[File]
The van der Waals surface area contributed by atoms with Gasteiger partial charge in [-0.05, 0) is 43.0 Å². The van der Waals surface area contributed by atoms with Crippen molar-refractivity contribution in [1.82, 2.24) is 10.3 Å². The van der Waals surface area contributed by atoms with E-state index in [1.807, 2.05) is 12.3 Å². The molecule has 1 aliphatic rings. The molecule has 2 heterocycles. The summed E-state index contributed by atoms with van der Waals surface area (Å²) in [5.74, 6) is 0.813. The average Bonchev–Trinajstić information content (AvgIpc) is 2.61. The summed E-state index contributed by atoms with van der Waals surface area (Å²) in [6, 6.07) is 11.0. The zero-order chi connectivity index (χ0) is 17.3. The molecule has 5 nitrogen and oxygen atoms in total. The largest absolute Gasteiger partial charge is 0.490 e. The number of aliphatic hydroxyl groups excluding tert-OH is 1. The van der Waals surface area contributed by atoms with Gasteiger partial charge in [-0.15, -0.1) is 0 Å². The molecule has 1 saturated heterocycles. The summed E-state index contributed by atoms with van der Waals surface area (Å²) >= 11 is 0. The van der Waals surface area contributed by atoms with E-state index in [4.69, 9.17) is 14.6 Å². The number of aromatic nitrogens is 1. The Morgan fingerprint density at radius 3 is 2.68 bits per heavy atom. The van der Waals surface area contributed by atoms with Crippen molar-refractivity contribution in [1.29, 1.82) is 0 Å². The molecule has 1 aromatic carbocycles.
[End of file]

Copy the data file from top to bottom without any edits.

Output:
The van der Waals surface area contributed by atoms with Gasteiger partial charge in [-0.05, 0) is 43.0 Å². The van der Waals surface area contributed by atoms with Crippen molar-refractivity contribution in [1.82, 2.24) is 10.3 Å². The van der Waals surface area contributed by atoms with E-state index in [1.807, 2.05) is 12.3 Å². The molecule has 1 aliphatic rings. The molecule has 2 heterocycles. The summed E-state index contributed by atoms with van der Waals surface area (Å²) in [5.74, 6) is 0.813. The average Bonchev–Trinajstić information content (AvgIpc) is 2.61. The summed E-state index contributed by atoms with van der Waals surface area (Å²) in [6, 6.07) is 11.0. The zero-order chi connectivity index (χ0) is 17.3. The molecule has 5 nitrogen and oxygen atoms in total. The largest absolute Gasteiger partial charge is 0.490 e. The number of aliphatic hydroxyl groups excluding tert-OH is 1. The van der Waals surface area contributed by atoms with Gasteiger partial charge in [-0.15, -0.1) is 0 Å². The molecule has 1 saturated heterocycles. The summed E-state index contributed by atoms with van der Waals surface area (Å²) >= 11 is 0. The van der Waals surface area contributed by atoms with E-state index in [4.69, 9.17) is 14.6 Å². The number of aromatic nitrogens is 1. The Morgan fingerprint density at radius 3 is 2.68 bits per heavy atom. The van der Waals surface area contributed by atoms with Crippen molar-refractivity contribution in [1.29, 1.82) is 0 Å². The molecule has 1 aromatic carbocycles.